As fascinating as Industry 4.0 has already been, it has yet to be fully defined. In order to understand this Fourth Industrial Revolution and the role blockchain can play in it, we must first take a look at what the first three industrial revolutions brought into the manufacturing world because, as we'll see, the revolutions all brought about their own innovations which built upon each other.
The First Industrial Revolution (lasting from 1760 to about 1840) was focused on mechanization, steam power, and waterpower. The Second Industrial Revolution (1870-1914) brought advancements in production, electricity, and technology like telegraphs. Next, the Third Industrial Revolution (beginning in the 1990s and is considered to be ongoing) is the introduction of the Internet of Things (IoT), electronic and IT systems, and automation.
This brings us to the Fourth Industrial Revolution (or Industry 4.0)—which represents the first time two revolutions are happening concurrently. This revolution is focused on what happens in the cyber physical systems. It is the beautiful collision of digital, biological, and physical innovations that will drive this revolution.
The Internet of Things is a system of interrelated, internet-connected objects that are able to collect and transfer data without human intervention.
So, what role will blockchain play in this revolution? Let's talk about it.
Industry 4.0 strives for greater amounts and more robust use of automation in our everyday lives. Smart contracts, for example, are the building blocks of decentralized applications (DApps). They can be used to perform a variety of tasks, including enabling access to off-chain data and triggering the execution of the contract when conditions are met. When they interact with real world data, smart contracts significantly reduce the need for human intervention. One real-world application for this would be a smart contract with access to an airport's flight schedule and the time, which could be used to used to settle an insurance claim related to a flight delay.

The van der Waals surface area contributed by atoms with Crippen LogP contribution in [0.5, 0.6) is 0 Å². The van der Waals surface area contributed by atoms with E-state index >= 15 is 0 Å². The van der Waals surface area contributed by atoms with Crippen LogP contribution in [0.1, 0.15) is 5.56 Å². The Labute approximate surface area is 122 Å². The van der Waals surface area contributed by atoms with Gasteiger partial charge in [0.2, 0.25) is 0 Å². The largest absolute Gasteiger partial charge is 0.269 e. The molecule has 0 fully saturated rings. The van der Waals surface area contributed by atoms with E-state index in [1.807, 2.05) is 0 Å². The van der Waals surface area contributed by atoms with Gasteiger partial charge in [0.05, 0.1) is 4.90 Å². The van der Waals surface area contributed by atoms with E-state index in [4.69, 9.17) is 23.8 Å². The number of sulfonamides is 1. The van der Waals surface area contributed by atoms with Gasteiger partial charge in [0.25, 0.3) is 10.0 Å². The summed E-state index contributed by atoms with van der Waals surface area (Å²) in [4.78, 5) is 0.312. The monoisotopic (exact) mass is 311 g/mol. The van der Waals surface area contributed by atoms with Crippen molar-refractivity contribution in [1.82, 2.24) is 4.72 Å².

What about the interaction between blockchain and the internet of things? Well, blockchain can help grow the IoT while also providing much-needed security. Data collected by IoT sensors can be transmitted through blockchain's tamper-proof ledger. The use of encryption algorithms ensure that information remains secure, while the decentralized nature of a network eliminates single points of failure. Blockchains are already being used for asset tracking: by tying the IoT to blockchain, manufacturers will be able to streamline how they aggregate, store, and share data with their partners in the supply chain.
How can blockchains accelerate growth of other emergent technologies like data analytics and AI? The idle computing power of personal computers can be connected through technology and used to process great amounts of data. The signature decentralization of blockchain networks is much more secure than a centralized structure when it comes to a field as sensitive as human-machine interaction, and the level of data security blockchain offers is another advantage.
Though it is not yet considered a predominant technology for Industry 4.0, blockchain will doubtlessly bring value wherever there is a need for various participants within a business network to transact, exchange, and share data while maintaining a trustworthy environment. Blockchain can be used across the whole manufacturing industry to address many types of projects and shareholders—it's value to manufacturers is promising and encouraging as the Fourth Industrial Revolution continues.